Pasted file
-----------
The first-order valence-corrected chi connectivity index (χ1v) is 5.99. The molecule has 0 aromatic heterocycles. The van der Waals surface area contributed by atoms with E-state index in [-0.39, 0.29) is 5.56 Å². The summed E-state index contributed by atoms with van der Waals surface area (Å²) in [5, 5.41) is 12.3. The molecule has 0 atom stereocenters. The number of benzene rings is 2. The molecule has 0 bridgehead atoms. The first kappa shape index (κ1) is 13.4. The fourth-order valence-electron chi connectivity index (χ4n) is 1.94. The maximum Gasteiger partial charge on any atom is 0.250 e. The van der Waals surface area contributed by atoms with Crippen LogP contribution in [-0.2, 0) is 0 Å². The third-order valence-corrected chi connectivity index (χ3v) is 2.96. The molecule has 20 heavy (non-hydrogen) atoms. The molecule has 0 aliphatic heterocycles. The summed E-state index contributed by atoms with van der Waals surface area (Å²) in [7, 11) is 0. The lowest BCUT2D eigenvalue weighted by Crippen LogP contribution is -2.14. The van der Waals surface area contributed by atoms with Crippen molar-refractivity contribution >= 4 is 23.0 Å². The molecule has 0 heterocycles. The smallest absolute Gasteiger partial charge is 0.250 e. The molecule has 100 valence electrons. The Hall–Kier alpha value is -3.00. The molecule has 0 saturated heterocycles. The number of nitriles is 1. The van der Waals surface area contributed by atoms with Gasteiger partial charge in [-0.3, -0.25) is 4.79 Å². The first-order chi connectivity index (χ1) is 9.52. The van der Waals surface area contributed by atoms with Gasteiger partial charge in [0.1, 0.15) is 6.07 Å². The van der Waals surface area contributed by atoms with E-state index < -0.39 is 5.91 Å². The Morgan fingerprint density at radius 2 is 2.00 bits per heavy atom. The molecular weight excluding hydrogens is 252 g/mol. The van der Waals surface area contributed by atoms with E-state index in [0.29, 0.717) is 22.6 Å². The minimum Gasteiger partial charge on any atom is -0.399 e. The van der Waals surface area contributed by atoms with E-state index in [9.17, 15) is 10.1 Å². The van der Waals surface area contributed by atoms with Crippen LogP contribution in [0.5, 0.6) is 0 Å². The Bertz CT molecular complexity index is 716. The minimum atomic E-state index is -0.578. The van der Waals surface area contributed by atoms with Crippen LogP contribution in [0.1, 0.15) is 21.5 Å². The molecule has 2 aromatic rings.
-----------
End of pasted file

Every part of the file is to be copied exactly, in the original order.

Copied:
The first-order valence-corrected chi connectivity index (χ1v) is 5.99. The molecule has 0 aromatic heterocycles. The van der Waals surface area contributed by atoms with E-state index in [-0.39, 0.29) is 5.56 Å². The summed E-state index contributed by atoms with van der Waals surface area (Å²) in [5, 5.41) is 12.3. The molecule has 0 atom stereocenters. The number of benzene rings is 2. The molecule has 0 bridgehead atoms. The first kappa shape index (κ1) is 13.4. The fourth-order valence-electron chi connectivity index (χ4n) is 1.94. The maximum Gasteiger partial charge on any atom is 0.250 e. The van der Waals surface area contributed by atoms with Crippen LogP contribution in [-0.2, 0) is 0 Å². The third-order valence-corrected chi connectivity index (χ3v) is 2.96. The molecule has 20 heavy (non-hydrogen) atoms. The molecule has 0 aliphatic heterocycles. The summed E-state index contributed by atoms with van der Waals surface area (Å²) in [7, 11) is 0. The lowest BCUT2D eigenvalue weighted by Crippen LogP contribution is -2.14. The van der Waals surface area contributed by atoms with Crippen molar-refractivity contribution >= 4 is 23.0 Å². The molecule has 0 heterocycles. The smallest absolute Gasteiger partial charge is 0.250 e. The molecule has 100 valence electrons. The Hall–Kier alpha value is -3.00. The molecule has 0 saturated heterocycles. The number of nitriles is 1. The van der Waals surface area contributed by atoms with Gasteiger partial charge in [-0.3, -0.25) is 4.79 Å². The first-order chi connectivity index (χ1) is 9.52. The van der Waals surface area contributed by atoms with Gasteiger partial charge in [0.1, 0.15) is 6.07 Å². The van der Waals surface area contributed by atoms with E-state index < -0.39 is 5.91 Å². The Morgan fingerprint density at radius 2 is 2.00 bits per heavy atom. The molecular weight excluding hydrogens is 252 g/mol. The van der Waals surface area contributed by atoms with E-state index in [0.29, 0.717) is 22.6 Å². The minimum Gasteiger partial charge on any atom is -0.399 e. The van der Waals surface area contributed by atoms with E-state index in [9.17, 15) is 10.1 Å². The van der Waals surface area contributed by atoms with Crippen LogP contribution in [0.5, 0.6) is 0 Å². The Bertz CT molecular complexity index is 716. The minimum atomic E-state index is -0.578. The van der Waals surface area contributed by atoms with Crippen LogP contribution in [0.1, 0.15) is 21.5 Å². The molecule has 2 aromatic rings.